PES can improve the quality of the matching, but it is doubtful whether this is really a main goal, since even private agencies make matching activities, and there are also informal contacts that serve this function. It might be useful to regulate the matching activity in a complementary way providing a framework to support all agencies and to facilitate the exchange of information.
PES may have a dual function: on the one side they provide social inclusionary options, reaching those subjects who remained outside the private matching and have weak informal networks. On the other side, in doing so, they should link with passive policies and all other support measures. That should help avoiding the short circuit among different kinds of policies that sometimes trap vulnerable people in revolving door effects, in particular for those who are too short of qualifications to exit quickly the system.
The choice of vulnerable categories bears a methodological problem. Those identified by the INSPIRES project seem to be too large with some overlapping profiles. Perhaps it would be more appropriate to identify the targets against which to assess specific policies. For instance, among active policies we should consider family policies for reconciling work and family, taking into account the new working conditions. We should consider also all kinds of policies that can avoid the de-professionalization or the loss of the ''habit-to-work'' that comes with long-term unemployment and long waiting periods for a job. There is awareness that a skilled workforce can ''get lost'' if it is expelled from work places for a long time. Unemployed older than 50 are a vulnerable category. Immigrants are an even more vulnerable category, because when they leave regular jobs they cannot renew their permit to stay and so they are forced in black or illegal labour market. The crisis leads immigrants into two main trends: changing tasks and duties of the adaptation to the lowest level, or change the migration project. Many of them went back to their country.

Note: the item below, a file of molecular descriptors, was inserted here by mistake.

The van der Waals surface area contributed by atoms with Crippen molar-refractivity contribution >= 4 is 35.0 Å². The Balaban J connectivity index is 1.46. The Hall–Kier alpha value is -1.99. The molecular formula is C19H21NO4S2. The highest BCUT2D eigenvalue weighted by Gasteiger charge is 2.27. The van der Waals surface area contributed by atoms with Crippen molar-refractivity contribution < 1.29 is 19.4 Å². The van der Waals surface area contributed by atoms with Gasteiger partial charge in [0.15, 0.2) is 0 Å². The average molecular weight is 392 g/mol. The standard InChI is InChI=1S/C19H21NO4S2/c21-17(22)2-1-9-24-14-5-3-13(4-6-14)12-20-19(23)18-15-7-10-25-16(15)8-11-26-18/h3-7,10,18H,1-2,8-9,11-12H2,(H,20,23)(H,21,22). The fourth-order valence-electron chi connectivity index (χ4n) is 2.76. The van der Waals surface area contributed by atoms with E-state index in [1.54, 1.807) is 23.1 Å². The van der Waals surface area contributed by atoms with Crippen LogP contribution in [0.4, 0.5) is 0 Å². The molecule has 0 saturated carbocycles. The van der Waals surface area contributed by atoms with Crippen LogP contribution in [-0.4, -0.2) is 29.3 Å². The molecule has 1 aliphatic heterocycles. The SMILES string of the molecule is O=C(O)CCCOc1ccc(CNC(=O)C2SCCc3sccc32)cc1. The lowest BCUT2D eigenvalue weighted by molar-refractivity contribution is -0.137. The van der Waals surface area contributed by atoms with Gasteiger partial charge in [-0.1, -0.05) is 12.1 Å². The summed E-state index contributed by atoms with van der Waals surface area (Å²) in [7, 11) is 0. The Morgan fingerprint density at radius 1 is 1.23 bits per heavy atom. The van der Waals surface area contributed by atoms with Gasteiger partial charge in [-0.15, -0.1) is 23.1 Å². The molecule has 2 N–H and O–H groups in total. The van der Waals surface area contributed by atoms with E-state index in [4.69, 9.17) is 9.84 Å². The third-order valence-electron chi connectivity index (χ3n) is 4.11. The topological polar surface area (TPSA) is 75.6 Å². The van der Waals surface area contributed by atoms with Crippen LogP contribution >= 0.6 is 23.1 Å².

In Italy, training programs show little evidence of results in making people find a job. Some of them are set up in order to comply with the rules for getting European Social Funds. Some other are unable to fit with new or unpredictable market changes. Solutions to keep people off unemployment rather than providing them with concrete opportunities to exit the condition of unemployment finding a new job coherently with the contents of the training activity.
Other actors' role. Entrepreneurs associations, unions and public agencies have made agreements to set up passive and even active policies in order to strengthen labour market resilience. Thank to these agreements between firms and employees, internal labour flexibility, reduction of production costs, solidarity contracts and other kinds of innovative (for Italy) solutions have been experienced to boost export led production. The internal market, however, is still too weak.
The training/education and labour market demand mismatch. Besides the cases of over-skilled people there are many cases in which specific skills are not available on market. Training systems do not take care of them. Training for workers inside firms is quite a rare activity and it is declining with the boom of non-standard and short term job that involve the majority of new workers. Schools and universities are beginning to try a better match with local labour markets but experiences are still sporadic and isolated. A lot has still to be done, especially in the field of ''schools to work'' programs.